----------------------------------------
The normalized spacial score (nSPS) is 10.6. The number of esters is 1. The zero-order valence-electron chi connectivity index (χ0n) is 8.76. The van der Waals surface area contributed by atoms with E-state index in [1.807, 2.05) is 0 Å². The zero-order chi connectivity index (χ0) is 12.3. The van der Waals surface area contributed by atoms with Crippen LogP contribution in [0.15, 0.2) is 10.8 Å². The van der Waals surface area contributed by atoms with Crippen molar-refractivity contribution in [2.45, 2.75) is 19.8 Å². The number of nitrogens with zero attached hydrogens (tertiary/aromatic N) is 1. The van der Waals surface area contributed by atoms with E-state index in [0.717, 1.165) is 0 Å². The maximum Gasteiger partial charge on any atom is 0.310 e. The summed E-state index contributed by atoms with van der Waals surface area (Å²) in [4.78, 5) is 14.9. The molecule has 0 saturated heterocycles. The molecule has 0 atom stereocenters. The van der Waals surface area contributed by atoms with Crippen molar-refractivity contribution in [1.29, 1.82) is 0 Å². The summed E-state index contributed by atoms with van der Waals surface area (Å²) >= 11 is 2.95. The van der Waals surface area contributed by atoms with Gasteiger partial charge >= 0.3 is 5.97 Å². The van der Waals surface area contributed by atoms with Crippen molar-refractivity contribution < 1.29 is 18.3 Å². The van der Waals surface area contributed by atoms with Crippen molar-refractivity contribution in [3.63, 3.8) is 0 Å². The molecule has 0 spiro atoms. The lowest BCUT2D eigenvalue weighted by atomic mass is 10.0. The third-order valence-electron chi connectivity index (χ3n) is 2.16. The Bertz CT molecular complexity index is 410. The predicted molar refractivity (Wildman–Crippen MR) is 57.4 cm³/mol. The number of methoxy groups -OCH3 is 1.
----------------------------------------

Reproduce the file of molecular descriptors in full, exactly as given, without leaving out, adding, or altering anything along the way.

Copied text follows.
The normalized spacial score (nSPS) is 10.6. The number of esters is 1. The zero-order valence-electron chi connectivity index (χ0n) is 8.76. The van der Waals surface area contributed by atoms with E-state index in [1.807, 2.05) is 0 Å². The zero-order chi connectivity index (χ0) is 12.3. The van der Waals surface area contributed by atoms with Crippen LogP contribution in [0.15, 0.2) is 10.8 Å². The van der Waals surface area contributed by atoms with Crippen molar-refractivity contribution in [2.45, 2.75) is 19.8 Å². The number of nitrogens with zero attached hydrogens (tertiary/aromatic N) is 1. The van der Waals surface area contributed by atoms with E-state index in [0.717, 1.165) is 0 Å². The maximum Gasteiger partial charge on any atom is 0.310 e. The summed E-state index contributed by atoms with van der Waals surface area (Å²) in [4.78, 5) is 14.9. The molecule has 0 saturated heterocycles. The molecule has 0 atom stereocenters. The van der Waals surface area contributed by atoms with Crippen molar-refractivity contribution in [1.29, 1.82) is 0 Å². The summed E-state index contributed by atoms with van der Waals surface area (Å²) >= 11 is 2.95. The van der Waals surface area contributed by atoms with Gasteiger partial charge >= 0.3 is 5.97 Å². The van der Waals surface area contributed by atoms with Crippen molar-refractivity contribution < 1.29 is 18.3 Å². The van der Waals surface area contributed by atoms with Crippen molar-refractivity contribution in [3.63, 3.8) is 0 Å². The molecule has 0 spiro atoms. The lowest BCUT2D eigenvalue weighted by atomic mass is 10.0. The third-order valence-electron chi connectivity index (χ3n) is 2.16. The Bertz CT molecular complexity index is 410. The predicted molar refractivity (Wildman–Crippen MR) is 57.4 cm³/mol. The number of methoxy groups -OCH3 is 1.